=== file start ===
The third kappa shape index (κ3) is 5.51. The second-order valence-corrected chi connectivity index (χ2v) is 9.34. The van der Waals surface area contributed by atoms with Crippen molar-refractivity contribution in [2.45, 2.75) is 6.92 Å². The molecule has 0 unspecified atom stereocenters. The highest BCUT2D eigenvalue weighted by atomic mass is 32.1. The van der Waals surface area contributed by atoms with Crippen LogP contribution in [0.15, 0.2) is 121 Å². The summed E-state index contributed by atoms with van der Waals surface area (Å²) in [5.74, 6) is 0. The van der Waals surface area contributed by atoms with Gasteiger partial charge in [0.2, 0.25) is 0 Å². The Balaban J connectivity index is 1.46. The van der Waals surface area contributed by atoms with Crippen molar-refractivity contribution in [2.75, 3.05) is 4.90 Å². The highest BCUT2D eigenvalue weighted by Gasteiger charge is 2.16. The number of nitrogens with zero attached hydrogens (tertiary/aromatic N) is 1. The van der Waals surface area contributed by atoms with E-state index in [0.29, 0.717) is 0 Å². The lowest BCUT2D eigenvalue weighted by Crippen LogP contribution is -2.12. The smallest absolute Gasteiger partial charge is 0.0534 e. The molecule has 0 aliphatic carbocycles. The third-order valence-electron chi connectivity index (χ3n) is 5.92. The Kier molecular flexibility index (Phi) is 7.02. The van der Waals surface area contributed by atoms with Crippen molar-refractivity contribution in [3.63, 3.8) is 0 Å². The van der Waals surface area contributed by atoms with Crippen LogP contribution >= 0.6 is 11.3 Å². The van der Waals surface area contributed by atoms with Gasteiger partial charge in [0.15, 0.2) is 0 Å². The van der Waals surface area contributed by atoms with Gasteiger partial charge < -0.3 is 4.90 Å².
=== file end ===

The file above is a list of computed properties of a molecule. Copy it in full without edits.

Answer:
The third kappa shape index (κ3) is 5.51. The second-order valence-corrected chi connectivity index (χ2v) is 9.34. The van der Waals surface area contributed by atoms with Crippen molar-refractivity contribution in [2.45, 2.75) is 6.92 Å². The molecule has 0 unspecified atom stereocenters. The highest BCUT2D eigenvalue weighted by atomic mass is 32.1. The van der Waals surface area contributed by atoms with Crippen LogP contribution in [0.15, 0.2) is 121 Å². The summed E-state index contributed by atoms with van der Waals surface area (Å²) in [5.74, 6) is 0. The van der Waals surface area contributed by atoms with Gasteiger partial charge in [0.2, 0.25) is 0 Å². The Balaban J connectivity index is 1.46. The van der Waals surface area contributed by atoms with Crippen molar-refractivity contribution in [2.75, 3.05) is 4.90 Å². The highest BCUT2D eigenvalue weighted by Gasteiger charge is 2.16. The number of nitrogens with zero attached hydrogens (tertiary/aromatic N) is 1. The van der Waals surface area contributed by atoms with E-state index in [0.29, 0.717) is 0 Å². The lowest BCUT2D eigenvalue weighted by Crippen LogP contribution is -2.12. The smallest absolute Gasteiger partial charge is 0.0534 e. The molecule has 0 aliphatic carbocycles. The third-order valence-electron chi connectivity index (χ3n) is 5.92. The Kier molecular flexibility index (Phi) is 7.02. The van der Waals surface area contributed by atoms with Crippen molar-refractivity contribution in [3.63, 3.8) is 0 Å². The van der Waals surface area contributed by atoms with Crippen LogP contribution >= 0.6 is 11.3 Å². The van der Waals surface area contributed by atoms with Gasteiger partial charge in [0.15, 0.2) is 0 Å². The van der Waals surface area contributed by atoms with Gasteiger partial charge < -0.3 is 4.90 Å².